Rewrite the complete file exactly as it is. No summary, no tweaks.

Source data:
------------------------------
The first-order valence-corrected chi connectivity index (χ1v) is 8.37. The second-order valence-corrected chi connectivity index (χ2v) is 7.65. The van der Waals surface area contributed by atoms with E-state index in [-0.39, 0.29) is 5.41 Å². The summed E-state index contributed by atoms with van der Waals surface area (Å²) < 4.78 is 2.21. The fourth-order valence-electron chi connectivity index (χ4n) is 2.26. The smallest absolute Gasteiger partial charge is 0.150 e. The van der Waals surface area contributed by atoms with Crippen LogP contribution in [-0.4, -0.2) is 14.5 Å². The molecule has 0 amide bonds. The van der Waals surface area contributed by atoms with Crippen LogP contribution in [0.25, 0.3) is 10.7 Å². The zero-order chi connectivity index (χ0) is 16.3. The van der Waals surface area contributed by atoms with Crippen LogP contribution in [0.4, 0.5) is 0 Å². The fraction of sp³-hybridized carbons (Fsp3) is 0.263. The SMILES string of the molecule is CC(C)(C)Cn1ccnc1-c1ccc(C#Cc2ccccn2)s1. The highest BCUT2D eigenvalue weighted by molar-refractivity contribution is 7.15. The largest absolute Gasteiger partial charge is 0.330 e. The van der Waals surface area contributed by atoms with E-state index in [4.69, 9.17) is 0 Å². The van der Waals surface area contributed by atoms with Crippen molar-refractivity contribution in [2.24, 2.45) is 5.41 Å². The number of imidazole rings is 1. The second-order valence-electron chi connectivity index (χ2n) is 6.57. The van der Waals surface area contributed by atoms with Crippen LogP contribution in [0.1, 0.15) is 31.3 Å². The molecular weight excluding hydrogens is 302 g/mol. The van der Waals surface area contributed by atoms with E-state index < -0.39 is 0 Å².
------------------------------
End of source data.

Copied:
The first-order valence-corrected chi connectivity index (χ1v) is 8.37. The second-order valence-corrected chi connectivity index (χ2v) is 7.65. The van der Waals surface area contributed by atoms with E-state index in [-0.39, 0.29) is 5.41 Å². The summed E-state index contributed by atoms with van der Waals surface area (Å²) < 4.78 is 2.21. The fourth-order valence-electron chi connectivity index (χ4n) is 2.26. The smallest absolute Gasteiger partial charge is 0.150 e. The van der Waals surface area contributed by atoms with Crippen LogP contribution in [-0.4, -0.2) is 14.5 Å². The molecule has 0 amide bonds. The van der Waals surface area contributed by atoms with Crippen LogP contribution in [0.25, 0.3) is 10.7 Å². The zero-order chi connectivity index (χ0) is 16.3. The van der Waals surface area contributed by atoms with Crippen LogP contribution in [0.4, 0.5) is 0 Å². The fraction of sp³-hybridized carbons (Fsp3) is 0.263. The SMILES string of the molecule is CC(C)(C)Cn1ccnc1-c1ccc(C#Cc2ccccn2)s1. The highest BCUT2D eigenvalue weighted by molar-refractivity contribution is 7.15. The largest absolute Gasteiger partial charge is 0.330 e. The van der Waals surface area contributed by atoms with E-state index in [4.69, 9.17) is 0 Å². The van der Waals surface area contributed by atoms with Crippen molar-refractivity contribution in [2.24, 2.45) is 5.41 Å². The number of imidazole rings is 1. The second-order valence-electron chi connectivity index (χ2n) is 6.57. The van der Waals surface area contributed by atoms with Crippen LogP contribution in [0.1, 0.15) is 31.3 Å². The molecular weight excluding hydrogens is 302 g/mol. The van der Waals surface area contributed by atoms with E-state index < -0.39 is 0 Å².